As “America’s Innovation Agency,” the Department of Commerce focuses on supporting entrepreneurs and businesses of every size. For example, Commerce leads the Presidential Ambassadors for Global Entrepreneurship (PAGE) initiative, which works with celebrated American entrepreneurs to harness their energy, ideas, and experience to help develop the next generation of entrepreneurs both at home and abroad.

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U.S. EDA: Promoting Entrepreneurship and Innovation Across Every Community in America

Julie Lenzer, Director of the Office of Innovation and Entrepreneurship, Participates in the Commerce Department’s First-Ever Open for Innovation Event. Entrepreneurship is a driving force in the new economy. While debates continue around whether entrepreneurs are born or can be created, one thing is clear: people learn a great deal from the experiences of others. Entrepreneurs especially learn a great deal “on the job” and often find inspiration and mentorship from those who have “been there, done that.”

As “America’s Innovation Agency,” the Department of Commerce focuses on supporting entrepreneurs and businesses of every size. For example, Commerce leads the Presidential Ambassadors for Global Entrepreneurship (PAGE) initiative, which works with celebrated American entrepreneurs to harness their energy, ideas, and experience to help develop the next generation of entrepreneurs both at home and abroad.

> Read more

U.S. EDA: Supporting Entrepreneurship as a Key Driver of Economic Opportunity and Job Growth in Baltimore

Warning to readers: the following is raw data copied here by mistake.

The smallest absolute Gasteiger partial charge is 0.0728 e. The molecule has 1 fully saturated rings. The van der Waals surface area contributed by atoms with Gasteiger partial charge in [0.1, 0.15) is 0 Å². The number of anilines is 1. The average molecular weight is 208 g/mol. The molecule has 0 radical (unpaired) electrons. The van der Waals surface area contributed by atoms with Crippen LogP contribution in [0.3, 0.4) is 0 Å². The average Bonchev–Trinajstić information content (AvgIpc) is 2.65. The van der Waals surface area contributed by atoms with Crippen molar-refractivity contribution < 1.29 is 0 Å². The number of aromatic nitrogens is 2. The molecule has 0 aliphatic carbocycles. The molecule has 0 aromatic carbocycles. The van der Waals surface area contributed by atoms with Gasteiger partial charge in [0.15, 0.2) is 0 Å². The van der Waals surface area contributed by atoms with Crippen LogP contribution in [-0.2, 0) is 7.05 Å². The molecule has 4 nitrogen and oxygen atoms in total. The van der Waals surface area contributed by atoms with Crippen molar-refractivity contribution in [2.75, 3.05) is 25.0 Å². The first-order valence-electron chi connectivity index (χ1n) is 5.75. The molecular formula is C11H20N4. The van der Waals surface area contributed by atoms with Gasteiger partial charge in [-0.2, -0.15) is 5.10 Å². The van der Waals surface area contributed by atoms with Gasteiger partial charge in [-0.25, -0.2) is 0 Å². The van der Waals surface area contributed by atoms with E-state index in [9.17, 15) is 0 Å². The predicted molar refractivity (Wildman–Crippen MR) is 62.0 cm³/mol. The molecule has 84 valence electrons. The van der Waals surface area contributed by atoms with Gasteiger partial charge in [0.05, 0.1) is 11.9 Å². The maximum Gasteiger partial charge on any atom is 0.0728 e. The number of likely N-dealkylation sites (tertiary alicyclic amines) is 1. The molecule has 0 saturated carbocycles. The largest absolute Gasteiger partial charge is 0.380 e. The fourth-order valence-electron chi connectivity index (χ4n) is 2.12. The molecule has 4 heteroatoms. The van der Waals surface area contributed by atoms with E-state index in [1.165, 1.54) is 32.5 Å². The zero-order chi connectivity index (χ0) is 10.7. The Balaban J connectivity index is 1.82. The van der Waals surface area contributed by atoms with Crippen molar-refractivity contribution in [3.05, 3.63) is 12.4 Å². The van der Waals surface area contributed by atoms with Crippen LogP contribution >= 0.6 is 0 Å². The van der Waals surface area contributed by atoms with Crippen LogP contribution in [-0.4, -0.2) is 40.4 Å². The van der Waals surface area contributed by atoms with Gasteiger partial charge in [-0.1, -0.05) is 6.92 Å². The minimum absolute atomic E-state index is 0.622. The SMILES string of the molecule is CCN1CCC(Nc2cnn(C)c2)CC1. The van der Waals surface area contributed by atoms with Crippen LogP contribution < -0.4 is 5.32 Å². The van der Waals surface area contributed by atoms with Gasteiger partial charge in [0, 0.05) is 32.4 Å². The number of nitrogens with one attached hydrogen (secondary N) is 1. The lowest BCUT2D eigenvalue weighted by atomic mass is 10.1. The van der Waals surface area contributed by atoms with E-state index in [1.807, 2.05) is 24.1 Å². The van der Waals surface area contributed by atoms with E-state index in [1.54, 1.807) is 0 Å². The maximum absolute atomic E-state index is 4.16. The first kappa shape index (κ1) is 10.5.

Assistant Secretary Jay Williams Joins National Urban League (NUL) President & CEO Marc Morial and Mayor Stephanie Rawlings-Blake to announce an EDA investment will help to establish a new Entrepreneurship Center Program Problem solvers, game changers, dreamers, and doers – these are just a few descriptors commonly associated with entrepreneurs all across the U.S. Today, more than ever, we see the power and impact new businesses have throughout developing communities as these startups create jobs, improve quality of life, and help define the characteristics that make communities alive and unique.

Last April, in the midst of the unrest taking place in the city of Baltimore, Maryland, we saw first-hand how important micro-business owners and entrepreneurs are to supporting economic opportunity and jobs locally. However, too often people in underserved communities lack the opportunities and resources to put their dreams into action, and as a basic component of economic self-sufficiency, it is ever more important we strive to support entrepreneurship across every community in America.